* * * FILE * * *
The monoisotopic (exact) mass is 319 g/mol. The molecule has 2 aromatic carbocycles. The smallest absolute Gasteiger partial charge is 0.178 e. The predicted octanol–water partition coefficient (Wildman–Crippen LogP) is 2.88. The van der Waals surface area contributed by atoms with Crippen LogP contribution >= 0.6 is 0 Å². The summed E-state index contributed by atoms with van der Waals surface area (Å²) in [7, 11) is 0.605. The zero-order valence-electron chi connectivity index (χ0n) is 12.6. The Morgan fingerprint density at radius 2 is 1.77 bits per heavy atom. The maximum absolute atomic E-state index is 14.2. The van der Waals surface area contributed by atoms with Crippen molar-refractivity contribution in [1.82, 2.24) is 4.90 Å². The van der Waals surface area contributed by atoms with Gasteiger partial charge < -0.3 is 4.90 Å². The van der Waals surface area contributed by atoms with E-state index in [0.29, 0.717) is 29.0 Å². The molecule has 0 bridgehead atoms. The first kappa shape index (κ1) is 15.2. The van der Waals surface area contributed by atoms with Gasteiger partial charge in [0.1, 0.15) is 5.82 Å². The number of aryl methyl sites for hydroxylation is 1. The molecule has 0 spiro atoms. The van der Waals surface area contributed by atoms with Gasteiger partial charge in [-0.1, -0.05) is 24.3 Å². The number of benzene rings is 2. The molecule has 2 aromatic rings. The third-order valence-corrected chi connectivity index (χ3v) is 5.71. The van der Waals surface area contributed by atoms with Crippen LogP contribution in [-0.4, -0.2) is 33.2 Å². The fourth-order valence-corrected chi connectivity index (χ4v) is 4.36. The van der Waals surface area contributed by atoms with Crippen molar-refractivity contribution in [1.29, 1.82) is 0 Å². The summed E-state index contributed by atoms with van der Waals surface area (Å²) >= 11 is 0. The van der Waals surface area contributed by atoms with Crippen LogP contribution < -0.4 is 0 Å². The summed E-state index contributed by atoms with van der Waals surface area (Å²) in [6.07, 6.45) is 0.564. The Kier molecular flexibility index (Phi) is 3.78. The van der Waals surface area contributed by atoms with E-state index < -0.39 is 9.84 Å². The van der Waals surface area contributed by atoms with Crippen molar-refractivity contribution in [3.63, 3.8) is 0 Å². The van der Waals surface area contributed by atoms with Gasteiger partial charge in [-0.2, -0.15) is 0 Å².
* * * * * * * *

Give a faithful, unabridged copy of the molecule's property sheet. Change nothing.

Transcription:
The monoisotopic (exact) mass is 319 g/mol. The molecule has 2 aromatic carbocycles. The smallest absolute Gasteiger partial charge is 0.178 e. The predicted octanol–water partition coefficient (Wildman–Crippen LogP) is 2.88. The van der Waals surface area contributed by atoms with Crippen LogP contribution >= 0.6 is 0 Å². The summed E-state index contributed by atoms with van der Waals surface area (Å²) in [7, 11) is 0.605. The zero-order valence-electron chi connectivity index (χ0n) is 12.6. The Morgan fingerprint density at radius 2 is 1.77 bits per heavy atom. The maximum absolute atomic E-state index is 14.2. The van der Waals surface area contributed by atoms with Crippen molar-refractivity contribution in [1.82, 2.24) is 4.90 Å². The van der Waals surface area contributed by atoms with Gasteiger partial charge < -0.3 is 4.90 Å². The van der Waals surface area contributed by atoms with E-state index in [0.29, 0.717) is 29.0 Å². The molecule has 0 bridgehead atoms. The first kappa shape index (κ1) is 15.2. The van der Waals surface area contributed by atoms with Gasteiger partial charge in [0.1, 0.15) is 5.82 Å². The number of aryl methyl sites for hydroxylation is 1. The molecule has 0 spiro atoms. The van der Waals surface area contributed by atoms with Gasteiger partial charge in [-0.1, -0.05) is 24.3 Å². The number of benzene rings is 2. The molecule has 2 aromatic rings. The third-order valence-corrected chi connectivity index (χ3v) is 5.71. The van der Waals surface area contributed by atoms with Crippen LogP contribution in [-0.4, -0.2) is 33.2 Å². The fourth-order valence-corrected chi connectivity index (χ4v) is 4.36. The van der Waals surface area contributed by atoms with Crippen molar-refractivity contribution in [1.29, 1.82) is 0 Å². The summed E-state index contributed by atoms with van der Waals surface area (Å²) >= 11 is 0. The van der Waals surface area contributed by atoms with Crippen LogP contribution < -0.4 is 0 Å². The summed E-state index contributed by atoms with van der Waals surface area (Å²) in [6.07, 6.45) is 0.564. The Kier molecular flexibility index (Phi) is 3.78. The van der Waals surface area contributed by atoms with E-state index < -0.39 is 9.84 Å². The van der Waals surface area contributed by atoms with Crippen molar-refractivity contribution in [3.63, 3.8) is 0 Å². The van der Waals surface area contributed by atoms with Gasteiger partial charge in [-0.2, -0.15) is 0 Å².